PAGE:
What is Landlord Insurance
Landlord insurance is an insurance policy that covers a property owner from financial losses connected to rental properties. The policy usually covers the building, along with any contents inside that belong to the landlord.
Landlord policies will usually cover most natural disasters such as fire, lightning, earthquake, storm, theft, and malicious damage. Some policies also cover lost rental income if the house is damaged and uninhabitable, and some liability protection for the owner in case of injury or a lawsuit. If lost rental income isn’t included, you might be able to add the coverage for an additional $50 a year.
Most landlord policies will not cover the tenant’s possessions. For this reason, many landlords will require tenants get renter’s insurance to cover their personal belongings.
Of course each policy is different, so always check with your insurance agent for coverage details and be sure to read the fine print.
Why Do You Need It
Maybe you’re a real estate investor with multiple properties to rent.
Maybe you’re moving into a bigger home, and turning your old home into rental property.
Or maybe you’ve tried to sell your home without success and now you’re thinking of renting it out.
Whatever the reason, if you’re thinking about renting out your home, you need to look into getting landlord insurance.
Homeowners insurance covers your house if it burns down. It covers your possessions if there’s a break-in, and it covers medical and legal bills if someone gets hurt on your property. The problem is, it might not offer protection to you if you decide to rent out your home. That’s where landlord insurance comes in.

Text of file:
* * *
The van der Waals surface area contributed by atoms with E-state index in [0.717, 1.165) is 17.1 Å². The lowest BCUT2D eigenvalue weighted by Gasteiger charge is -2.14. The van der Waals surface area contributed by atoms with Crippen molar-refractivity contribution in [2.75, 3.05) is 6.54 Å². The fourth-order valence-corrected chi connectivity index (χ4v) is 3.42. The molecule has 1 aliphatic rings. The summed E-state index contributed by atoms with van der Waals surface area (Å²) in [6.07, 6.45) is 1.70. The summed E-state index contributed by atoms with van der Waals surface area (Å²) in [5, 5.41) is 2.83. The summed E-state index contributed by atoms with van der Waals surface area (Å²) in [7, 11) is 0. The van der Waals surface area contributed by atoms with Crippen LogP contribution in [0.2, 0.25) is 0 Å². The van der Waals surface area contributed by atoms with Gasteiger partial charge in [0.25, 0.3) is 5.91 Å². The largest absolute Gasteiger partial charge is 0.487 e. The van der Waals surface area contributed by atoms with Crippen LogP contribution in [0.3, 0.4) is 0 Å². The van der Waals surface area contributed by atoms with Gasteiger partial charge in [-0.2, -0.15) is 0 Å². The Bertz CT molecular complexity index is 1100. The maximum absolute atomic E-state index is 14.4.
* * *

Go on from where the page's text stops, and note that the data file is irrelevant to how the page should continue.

Homeowners insurance typically covers owner-occupied, single family residences. When your home doesn’t meet that definition any longer because it’s being rented out, it’s no longer covered.
The last thing you want to see happen, is for a disaster to occur and the insurance company deny your claim, simply because you were renting out your property, but never thought to get a landlord insurance policy, yet it happens all the time.
Most homeowners policies will cover an occasional short-term rental if, for example, you’re going out of town for a few weeks. But if you have a vacation home that you’ve decided to use as income property, that’s a lot higher risk for the insurance company.
When you rent your home out on a full-time basis, you have an increased responsibility for injuries on the property, whether it’s to your tenant, their guests, or anyone one else who happens to be at the home.
When you decide to become a landlord, inform your insurer and ask about your need for a landlord insurance policy. Expect to pay 15% – 20% more than you did for homeowner’s insurance, but the coverage is well worth it.
Also consider an umbrella policy that provides additional liability protection beyond the limits of your landlord policy if you own multiple rental properties. As always, when in doubt, ask your insurance agent.